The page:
This highlights not only the question of to whom/what body should the New Homes Bonus be paid if it is to be most effective but also the understandable motivation of NIMBYism. The residents experience a cost and also suffer a significant loss of amenity in the form of very pleasant open space which is in effect a park for Chalfont St Peter. This is not just a loss of amenity but also creates a significant financial loss. As has been rigorously demonstrated the value of local green space is capitalised into the price of houses. The price of existing houses in Chalfont St Peter will fall not so much because of the local increase in housing stock (there is huge pent up demand for houses in any suburban or ex-urban location in the London area) but because the value of local amenities will be damaged.

Furthermore research now demonstrates that the value to residents of open space falls rapidly with distance from their houses. Open space more than one kilometre from ones house has no impact on its value (reflecting the fact that there is no amenity value to people from open space they cannot easily access). This was the finding of Cheshire and Sheppard (1995) but has been further demonstrated since then in independent studies undertaken in Minneapolis-St Paul, Maryland and Baltimore. This means that most costs of development really are very localised. It also means that unless it is of particular environmental, habitat or scenic quality, Greenbelt land has low amenity value since it is mainly not easily accessible to many people. Ebenezer Howard, in his vision of a green city, was on to something when he showed a narrow green parkland belt, with public access, immediately surrounding his model city: the origins of our now very extensive Greenbelts which in total occupy one and a half times as much space as all urban areas combined.


The New Homes Bonus may help at the margin with housing supply but is unlikely to even offset for the abolition of regional and local targets set in the RSS process and will not begin to tackle the fundamental under supply of housing (and other categories of urban development).

There are three more radical and market/incentive oriented proposed solutions that have emerged:

I.  Use the price differentials that the restrictions on the supply of land for different uses in different locations have created as market signals which would be "material considerations" to trigger development permission where the environmental, social or amenity value of the land in its present use could not justify the observed premiums. This suggestion (see Cheshire and Sheppard, 2005) ultimately relies on the belief that there is an ample supply of land available for which no reasonable case could be made that its social, environmental or amenity values—even combined—exceeded the observed premium over its market price in its current use. This assumption as well as the suggested approach is in line with the logic and conclusions of the recent Land Use Futures report.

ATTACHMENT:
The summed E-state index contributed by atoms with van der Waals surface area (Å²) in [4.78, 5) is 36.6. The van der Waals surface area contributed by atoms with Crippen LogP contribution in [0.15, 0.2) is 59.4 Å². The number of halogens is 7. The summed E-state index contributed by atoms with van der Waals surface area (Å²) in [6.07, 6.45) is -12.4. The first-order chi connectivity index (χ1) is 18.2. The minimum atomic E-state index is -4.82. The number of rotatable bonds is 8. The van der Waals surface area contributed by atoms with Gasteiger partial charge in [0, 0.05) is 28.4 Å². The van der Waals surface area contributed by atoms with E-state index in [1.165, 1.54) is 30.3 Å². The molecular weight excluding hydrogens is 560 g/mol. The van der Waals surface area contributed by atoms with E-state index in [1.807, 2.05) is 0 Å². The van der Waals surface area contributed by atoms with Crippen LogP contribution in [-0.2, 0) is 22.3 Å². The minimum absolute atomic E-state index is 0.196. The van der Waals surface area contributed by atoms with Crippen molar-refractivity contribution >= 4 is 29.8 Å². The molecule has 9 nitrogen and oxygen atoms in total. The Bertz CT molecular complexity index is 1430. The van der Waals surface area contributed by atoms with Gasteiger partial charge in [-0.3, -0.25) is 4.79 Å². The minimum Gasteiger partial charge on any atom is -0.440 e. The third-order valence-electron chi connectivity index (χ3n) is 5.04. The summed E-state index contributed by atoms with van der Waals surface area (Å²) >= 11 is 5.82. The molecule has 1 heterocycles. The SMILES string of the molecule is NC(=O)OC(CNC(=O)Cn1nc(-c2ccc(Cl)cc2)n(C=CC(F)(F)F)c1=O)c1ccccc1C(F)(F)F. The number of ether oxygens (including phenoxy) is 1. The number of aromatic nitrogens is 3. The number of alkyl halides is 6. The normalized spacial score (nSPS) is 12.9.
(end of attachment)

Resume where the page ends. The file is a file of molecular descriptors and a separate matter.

II.  The second suggestion is that LPAs should be allowed to auction off development rights to land they have identified for development;

III.  The third solution, associated with Tim Leunig, is that LPAs should make an open offer to buy land not presently identified in development plans at some price significantly above its market value in agriculture. They should then buy sufficient parcels of the land offered to them where they thought there were good planning arguments to allow development. LAs would then auction on the land to developers—presumably with outline planning permission—and retain the revenues realised.

Any of these suggestions would in my judgement be more likely to succeed than either the RSS targets or the New Homes Bonus. What is certain is that unless something as radical as these is adopted, then when the economy recovers in a few years time the housing market will take off in another even more explosive and destabilising boom which will render housing even more unaffordable than it has been for the past decade. Without radical action here is a real danger that the supply of new housing will all but dry up.


Anderson, S T and West S E (2006) Open space, residential property values, and spatial context, Regional Science and Urban Economics, 36, 773-89.

Barker, K (2003) Review of Housing Supply: Securing our Future Housing Needs: Interim Report—Analysis, London: HMSO.

Barker, K (2004) Review of Housing Supply: Final Report—Recommendations, London: HMSO.

Cheshire, P C (2009) Urban Containment, Housing Affordability and Price Stability—Irreconcilable Goals, SERC Policy Paper No 4, September.

Cheshire, P C and Sheppard, S (1995) On the Price of Land and the Value of Amenities, Economica, 62, 247-267.

Cheshire, P C and S Sheppard (2005) The Introduction of Price Signals into Land Use Planning Decision-making: a proposal, Urban Studies, 42, 647-63.

Cheshire, P C and C A L Hilber (2008) Office Space Supply Restrictions in Britain: The Political Economy of Market Revenge, Economic Journal, 118, (June) F185-F221.

Hilber, C A L and W Vermeulen (2010) The effects of supply constraints on housing costs: Empirical evidence for England and assessment of policy implications, Final Report to National Housing and planning Advice Unit, August.

August 2010

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Prepared 31 March 2011